“I’ll be so blinded by looking at you, I think now it won’t matter — but the lovely thing about our love is that it will. We aren’t like those lovers of Edward’s “now they are sleeping cheek to cheek” etc. who forgot all the things their love had taught them to love —Precious, precious. I kiss your hair.”

 

By mid-March, Mead is once again firmly rooted in her love for Benedict:

 

“I feel immensely freed and sustained, the dark months of doubt washed away, and that I can look you gladly in the eyes as you take me in your arms. My beloved! My beautiful one. I thank God you do not try to fence me off, but trust me to take life as it comes and make something of it. With that trust of yours I can do anything — and come out with something precious saved.Sweet, I kiss your hands.”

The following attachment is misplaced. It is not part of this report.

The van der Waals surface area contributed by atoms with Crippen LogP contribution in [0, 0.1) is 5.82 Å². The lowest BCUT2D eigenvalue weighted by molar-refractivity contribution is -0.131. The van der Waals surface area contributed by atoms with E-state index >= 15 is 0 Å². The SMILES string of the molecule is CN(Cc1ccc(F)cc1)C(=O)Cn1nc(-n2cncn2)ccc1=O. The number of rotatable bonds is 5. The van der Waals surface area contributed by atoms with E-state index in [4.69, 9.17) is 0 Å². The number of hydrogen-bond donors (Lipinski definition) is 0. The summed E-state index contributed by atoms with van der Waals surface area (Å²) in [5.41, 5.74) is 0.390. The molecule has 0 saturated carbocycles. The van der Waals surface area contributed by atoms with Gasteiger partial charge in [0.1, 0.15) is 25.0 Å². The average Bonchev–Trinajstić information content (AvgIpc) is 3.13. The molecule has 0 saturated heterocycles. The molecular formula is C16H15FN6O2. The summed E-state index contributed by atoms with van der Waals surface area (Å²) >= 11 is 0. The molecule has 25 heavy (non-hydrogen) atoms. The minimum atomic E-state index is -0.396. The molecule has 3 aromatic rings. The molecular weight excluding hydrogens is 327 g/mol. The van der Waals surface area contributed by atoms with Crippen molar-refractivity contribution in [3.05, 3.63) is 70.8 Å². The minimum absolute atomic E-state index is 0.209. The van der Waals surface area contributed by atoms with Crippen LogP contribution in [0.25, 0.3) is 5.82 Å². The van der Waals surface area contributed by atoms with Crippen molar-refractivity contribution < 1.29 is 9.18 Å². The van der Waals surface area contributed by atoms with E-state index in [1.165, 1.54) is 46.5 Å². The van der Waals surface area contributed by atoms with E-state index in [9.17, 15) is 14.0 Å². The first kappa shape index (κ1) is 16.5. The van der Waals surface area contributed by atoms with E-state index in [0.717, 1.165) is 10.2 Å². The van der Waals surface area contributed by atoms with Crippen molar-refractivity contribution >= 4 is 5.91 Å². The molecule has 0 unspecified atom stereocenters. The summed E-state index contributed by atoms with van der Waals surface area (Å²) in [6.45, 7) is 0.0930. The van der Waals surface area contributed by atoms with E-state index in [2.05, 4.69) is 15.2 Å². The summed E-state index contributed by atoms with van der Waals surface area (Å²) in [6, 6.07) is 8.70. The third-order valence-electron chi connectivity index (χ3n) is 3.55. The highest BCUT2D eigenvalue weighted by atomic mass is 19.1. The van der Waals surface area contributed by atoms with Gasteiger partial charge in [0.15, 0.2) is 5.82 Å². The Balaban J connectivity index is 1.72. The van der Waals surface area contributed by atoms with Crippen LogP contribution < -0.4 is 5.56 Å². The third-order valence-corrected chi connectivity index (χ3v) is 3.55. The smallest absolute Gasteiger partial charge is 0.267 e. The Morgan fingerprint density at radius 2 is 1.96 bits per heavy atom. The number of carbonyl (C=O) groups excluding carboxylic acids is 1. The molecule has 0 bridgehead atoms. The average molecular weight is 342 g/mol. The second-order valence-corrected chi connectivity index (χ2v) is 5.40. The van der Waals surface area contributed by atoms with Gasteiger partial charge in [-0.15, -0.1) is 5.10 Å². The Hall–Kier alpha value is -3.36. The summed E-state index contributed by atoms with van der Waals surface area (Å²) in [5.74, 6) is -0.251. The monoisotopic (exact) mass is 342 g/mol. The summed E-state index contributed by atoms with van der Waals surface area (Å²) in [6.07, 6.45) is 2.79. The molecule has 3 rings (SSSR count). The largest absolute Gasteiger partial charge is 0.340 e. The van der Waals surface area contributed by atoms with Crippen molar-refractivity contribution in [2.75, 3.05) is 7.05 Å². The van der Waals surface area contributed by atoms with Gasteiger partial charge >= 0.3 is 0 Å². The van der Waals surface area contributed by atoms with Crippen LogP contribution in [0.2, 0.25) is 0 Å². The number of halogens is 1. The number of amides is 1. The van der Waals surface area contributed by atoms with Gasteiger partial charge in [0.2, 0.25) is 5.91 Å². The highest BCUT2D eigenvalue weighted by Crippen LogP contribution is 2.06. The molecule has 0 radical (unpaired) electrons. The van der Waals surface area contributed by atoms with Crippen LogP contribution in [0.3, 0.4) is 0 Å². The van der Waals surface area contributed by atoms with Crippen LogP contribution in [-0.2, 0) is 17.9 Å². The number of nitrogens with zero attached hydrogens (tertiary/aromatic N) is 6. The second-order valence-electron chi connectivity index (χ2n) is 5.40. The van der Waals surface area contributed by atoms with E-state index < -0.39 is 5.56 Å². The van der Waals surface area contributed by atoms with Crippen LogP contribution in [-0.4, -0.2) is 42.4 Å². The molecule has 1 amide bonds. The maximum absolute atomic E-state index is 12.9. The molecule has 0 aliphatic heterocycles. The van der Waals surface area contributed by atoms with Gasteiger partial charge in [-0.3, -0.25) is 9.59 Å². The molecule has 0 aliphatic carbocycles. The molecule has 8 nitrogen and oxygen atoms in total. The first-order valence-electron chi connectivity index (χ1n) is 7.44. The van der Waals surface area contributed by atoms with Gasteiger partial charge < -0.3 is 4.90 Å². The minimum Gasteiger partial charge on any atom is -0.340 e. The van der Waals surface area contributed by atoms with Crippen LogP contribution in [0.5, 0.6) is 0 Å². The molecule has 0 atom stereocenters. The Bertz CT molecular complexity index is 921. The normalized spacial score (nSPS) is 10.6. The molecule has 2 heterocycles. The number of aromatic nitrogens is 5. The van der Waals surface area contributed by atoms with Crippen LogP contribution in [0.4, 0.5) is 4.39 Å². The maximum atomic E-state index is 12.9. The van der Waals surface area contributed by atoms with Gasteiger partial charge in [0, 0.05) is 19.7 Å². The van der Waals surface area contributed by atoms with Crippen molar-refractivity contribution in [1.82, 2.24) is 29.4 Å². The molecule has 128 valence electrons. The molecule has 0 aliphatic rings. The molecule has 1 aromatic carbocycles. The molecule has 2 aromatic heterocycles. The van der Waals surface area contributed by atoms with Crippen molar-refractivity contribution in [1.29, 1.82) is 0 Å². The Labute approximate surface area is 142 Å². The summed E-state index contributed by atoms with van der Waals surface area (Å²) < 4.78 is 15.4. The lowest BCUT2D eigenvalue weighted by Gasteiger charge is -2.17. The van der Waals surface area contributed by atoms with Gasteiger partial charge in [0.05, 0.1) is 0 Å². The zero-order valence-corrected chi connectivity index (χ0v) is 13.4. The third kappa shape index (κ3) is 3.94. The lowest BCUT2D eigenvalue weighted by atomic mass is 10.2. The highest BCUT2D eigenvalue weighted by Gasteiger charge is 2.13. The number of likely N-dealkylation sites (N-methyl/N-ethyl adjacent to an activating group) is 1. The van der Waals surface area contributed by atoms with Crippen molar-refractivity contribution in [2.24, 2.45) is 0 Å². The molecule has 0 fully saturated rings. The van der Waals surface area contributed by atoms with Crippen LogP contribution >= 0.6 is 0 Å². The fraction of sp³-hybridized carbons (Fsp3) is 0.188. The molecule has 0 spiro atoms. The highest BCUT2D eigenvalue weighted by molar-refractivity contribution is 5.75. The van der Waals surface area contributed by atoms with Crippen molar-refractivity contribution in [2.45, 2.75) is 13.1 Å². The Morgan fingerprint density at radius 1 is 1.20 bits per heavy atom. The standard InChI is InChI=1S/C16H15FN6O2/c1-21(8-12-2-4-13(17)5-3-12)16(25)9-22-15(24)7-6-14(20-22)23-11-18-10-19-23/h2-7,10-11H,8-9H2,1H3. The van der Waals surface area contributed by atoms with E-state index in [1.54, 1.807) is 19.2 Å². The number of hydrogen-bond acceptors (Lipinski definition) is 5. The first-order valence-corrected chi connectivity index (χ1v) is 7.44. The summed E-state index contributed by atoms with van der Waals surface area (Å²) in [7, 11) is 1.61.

As the summer comes, Mead finds herself as in love with Benedict as when they first met six years prior, writing in a letter dated August 26, 1926:

 

“Ruth dearest,I am very happy and an enormous number of cobwebs seem to have been blown away in Paris. I was so miserable that last day, I came nearer doubting than ever before the essentially impregnable character of our affection for each other. And now I feel at peace with the whole world. You may think it is tempting the gods to say so, but I take all this as high guarantee of what I’ve always temperamentally doubted — the permanence of passion — and the mere turn of your head, a chance inflection of your voice have just as much power to make the day over now as they did four years ago. And so just as you give me zest for growing older rather than dread, so also you give me a faith I never thought to win in the lastingness of passion.I love you, Ruth.”